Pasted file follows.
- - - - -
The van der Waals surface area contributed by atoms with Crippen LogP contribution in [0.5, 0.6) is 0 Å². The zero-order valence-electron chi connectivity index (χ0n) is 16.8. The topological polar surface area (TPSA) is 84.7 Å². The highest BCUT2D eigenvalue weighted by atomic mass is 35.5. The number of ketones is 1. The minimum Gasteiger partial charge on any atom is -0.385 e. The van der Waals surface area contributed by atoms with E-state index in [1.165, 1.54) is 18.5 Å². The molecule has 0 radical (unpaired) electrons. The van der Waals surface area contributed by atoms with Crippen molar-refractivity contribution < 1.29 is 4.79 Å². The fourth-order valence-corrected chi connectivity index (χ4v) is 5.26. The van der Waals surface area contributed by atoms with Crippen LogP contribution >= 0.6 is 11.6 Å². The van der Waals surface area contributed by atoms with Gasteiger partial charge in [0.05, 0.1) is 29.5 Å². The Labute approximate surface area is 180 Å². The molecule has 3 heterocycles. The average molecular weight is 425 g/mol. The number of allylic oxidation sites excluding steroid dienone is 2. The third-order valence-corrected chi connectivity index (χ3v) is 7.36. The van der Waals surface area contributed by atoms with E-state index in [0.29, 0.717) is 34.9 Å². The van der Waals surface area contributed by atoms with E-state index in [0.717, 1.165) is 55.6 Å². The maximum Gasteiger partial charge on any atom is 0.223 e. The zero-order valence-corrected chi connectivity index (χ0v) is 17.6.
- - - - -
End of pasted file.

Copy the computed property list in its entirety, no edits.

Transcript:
The van der Waals surface area contributed by atoms with Crippen LogP contribution in [0.5, 0.6) is 0 Å². The zero-order valence-electron chi connectivity index (χ0n) is 16.8. The topological polar surface area (TPSA) is 84.7 Å². The highest BCUT2D eigenvalue weighted by atomic mass is 35.5. The number of ketones is 1. The minimum Gasteiger partial charge on any atom is -0.385 e. The van der Waals surface area contributed by atoms with E-state index in [1.165, 1.54) is 18.5 Å². The molecule has 0 radical (unpaired) electrons. The van der Waals surface area contributed by atoms with Crippen molar-refractivity contribution < 1.29 is 4.79 Å². The fourth-order valence-corrected chi connectivity index (χ4v) is 5.26. The van der Waals surface area contributed by atoms with Crippen LogP contribution >= 0.6 is 11.6 Å². The van der Waals surface area contributed by atoms with Gasteiger partial charge in [0.05, 0.1) is 29.5 Å². The Labute approximate surface area is 180 Å². The molecule has 3 heterocycles. The average molecular weight is 425 g/mol. The number of allylic oxidation sites excluding steroid dienone is 2. The third-order valence-corrected chi connectivity index (χ3v) is 7.36. The van der Waals surface area contributed by atoms with E-state index in [0.29, 0.717) is 34.9 Å². The van der Waals surface area contributed by atoms with E-state index in [0.717, 1.165) is 55.6 Å². The maximum Gasteiger partial charge on any atom is 0.223 e. The zero-order valence-corrected chi connectivity index (χ0v) is 17.6.